Disposable NIBP Protector

Mitigate NIBP and auscultation errors by observing the plethysmographic waveform on the pulse oximeter and noting the mean arterial pressure
"If there's a place you want to go, I can take you there, I know, I'm the map. If there's a place you need to go, I bet I can take you there, and I'm the map. I'm the map, I am the map, I am the map!" - Dora the Explorer
Many millennial medical staff may happily sing along while reading this, while their parents and older colleagues with children may still be using cheese graters on the forebrain to erase memories.
Don't worry, baby boomer medics, I won't start singing the "Barney" theme song next, but I do want to show a little love for an often overlooked vital sign parameter, mean arterial pressure (map).We need to pay more attention to the small number in parentheses next to the NIBP reading, as it is one of the more reliable measurements of perfusion that we can assess.
Back in 2011, I wrote a column titled "Tips and Tricks for EMS Blood Pressure Readings."This column, along with Mike McEvoy's "Five Mistakes That Are Causing Your Blood Pressure Readings to Be Inaccurate," appears frequently on social media and EMS blogs whenever a new EMT seeks help on how to get an accurate blood pressure while moving to an ambulance.
And always in those comment threads, some wise old paramedics point out that NIBP readings are notoriously inaccurate and that you should "treat the patient, not the monitor".Usually, he would suggest that if they don't completely abandon the NIBP machine, they should at least get the first pressure manually.He's right, NIBP machines are notoriously inaccurate.Even device makers say so.Read your heart monitor's operator's manual and hide a disclaimer somewhere in it that in our patients who need accurate BP the most - patients on both ends of the scale - the NIBP reading on your screen may not be, um, actual blood pressure.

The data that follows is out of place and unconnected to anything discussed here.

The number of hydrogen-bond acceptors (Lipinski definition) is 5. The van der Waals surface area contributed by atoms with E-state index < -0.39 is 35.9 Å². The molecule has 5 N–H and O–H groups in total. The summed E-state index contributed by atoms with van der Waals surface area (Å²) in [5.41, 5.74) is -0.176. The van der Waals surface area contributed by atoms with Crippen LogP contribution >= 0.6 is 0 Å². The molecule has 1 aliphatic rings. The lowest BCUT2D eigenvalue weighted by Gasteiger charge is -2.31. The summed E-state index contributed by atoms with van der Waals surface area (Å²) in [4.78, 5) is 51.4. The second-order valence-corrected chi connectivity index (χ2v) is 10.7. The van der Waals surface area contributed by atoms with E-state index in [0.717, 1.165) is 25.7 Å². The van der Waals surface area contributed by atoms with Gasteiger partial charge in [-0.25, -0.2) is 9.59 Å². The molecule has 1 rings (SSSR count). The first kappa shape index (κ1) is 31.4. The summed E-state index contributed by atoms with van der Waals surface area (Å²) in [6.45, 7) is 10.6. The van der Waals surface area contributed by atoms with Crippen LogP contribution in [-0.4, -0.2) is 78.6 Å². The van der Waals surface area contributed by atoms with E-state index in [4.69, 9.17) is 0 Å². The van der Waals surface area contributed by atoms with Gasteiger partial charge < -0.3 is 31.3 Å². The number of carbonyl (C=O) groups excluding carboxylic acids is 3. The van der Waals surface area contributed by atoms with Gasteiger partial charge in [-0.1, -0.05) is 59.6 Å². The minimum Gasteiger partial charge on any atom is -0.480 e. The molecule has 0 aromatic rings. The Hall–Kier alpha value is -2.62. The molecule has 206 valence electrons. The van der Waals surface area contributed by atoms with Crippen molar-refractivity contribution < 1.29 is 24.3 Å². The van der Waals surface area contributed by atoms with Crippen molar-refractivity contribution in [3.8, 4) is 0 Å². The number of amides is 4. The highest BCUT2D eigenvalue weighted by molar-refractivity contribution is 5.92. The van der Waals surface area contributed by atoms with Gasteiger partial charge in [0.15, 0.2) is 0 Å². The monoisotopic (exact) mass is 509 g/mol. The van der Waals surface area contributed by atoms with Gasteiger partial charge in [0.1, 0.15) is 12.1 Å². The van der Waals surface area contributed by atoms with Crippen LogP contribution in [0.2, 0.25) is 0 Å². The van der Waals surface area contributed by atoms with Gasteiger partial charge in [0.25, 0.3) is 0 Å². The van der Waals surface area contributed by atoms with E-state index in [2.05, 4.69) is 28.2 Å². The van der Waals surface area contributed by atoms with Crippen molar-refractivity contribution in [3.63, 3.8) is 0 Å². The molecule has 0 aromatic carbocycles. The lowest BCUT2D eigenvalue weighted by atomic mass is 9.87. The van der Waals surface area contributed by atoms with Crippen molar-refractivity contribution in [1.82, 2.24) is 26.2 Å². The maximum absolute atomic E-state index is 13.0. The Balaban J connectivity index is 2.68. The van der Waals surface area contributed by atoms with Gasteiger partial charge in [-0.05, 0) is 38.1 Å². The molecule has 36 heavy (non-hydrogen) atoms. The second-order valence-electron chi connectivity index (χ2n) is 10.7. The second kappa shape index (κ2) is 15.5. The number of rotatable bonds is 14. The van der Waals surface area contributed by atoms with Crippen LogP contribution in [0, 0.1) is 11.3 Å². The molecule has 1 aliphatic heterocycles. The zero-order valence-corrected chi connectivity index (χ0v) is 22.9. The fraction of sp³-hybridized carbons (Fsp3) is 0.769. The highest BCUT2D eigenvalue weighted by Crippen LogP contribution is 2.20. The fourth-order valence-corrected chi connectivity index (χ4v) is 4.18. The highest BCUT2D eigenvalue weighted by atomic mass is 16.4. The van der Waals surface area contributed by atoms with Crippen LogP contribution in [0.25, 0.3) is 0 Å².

If I had a dollar for every EMT who confidently declared a BP ending in zero (150/90, 120/80, 110/70, every time) or a BP who pulled the stethoscope out of his ear and stuttered hesitantly Ended up with an odd number read on a meter with an even hash mark... well, I'd have a lot of dollars.Maybe not enough to buy the trendy double wide I've been eyeing for a long time, but it happens so often that I call a manual blood pressure monitor a paramedic polygraph.
If it were easy to auscultate blood pressure, we wouldn't be posting tips and tricks about how to do it every year or so.
However, although the NIBP cuff tends to significantly overestimate systolic blood pressure in shock, it achieves nearly the same MAP as invasive arterial monitoring.
In a study of 4,957 adult ICU patients in a tertiary care center, more than 27,000 blood pressure values ​​were obtained simultaneously with the NIBP and catheter-of-arterial sensors.Acute kidney injury and mortality were higher in the systolic NIBP-measured group than in the group with arterial systolic blood pressure in the same range (< 70 mmHg).1
When comparing acute kidney injury prevalence and ICU mortality between arterial MAP and noninvasive MAP, the differences were small, and the lead study authors concluded that NIBP overestimated systolic blood pressure in the state of shock, but not by the noninvasive blood pressure cuff. The obtained MAP correlations were very close to arterial MAP (Figures 1 and 2).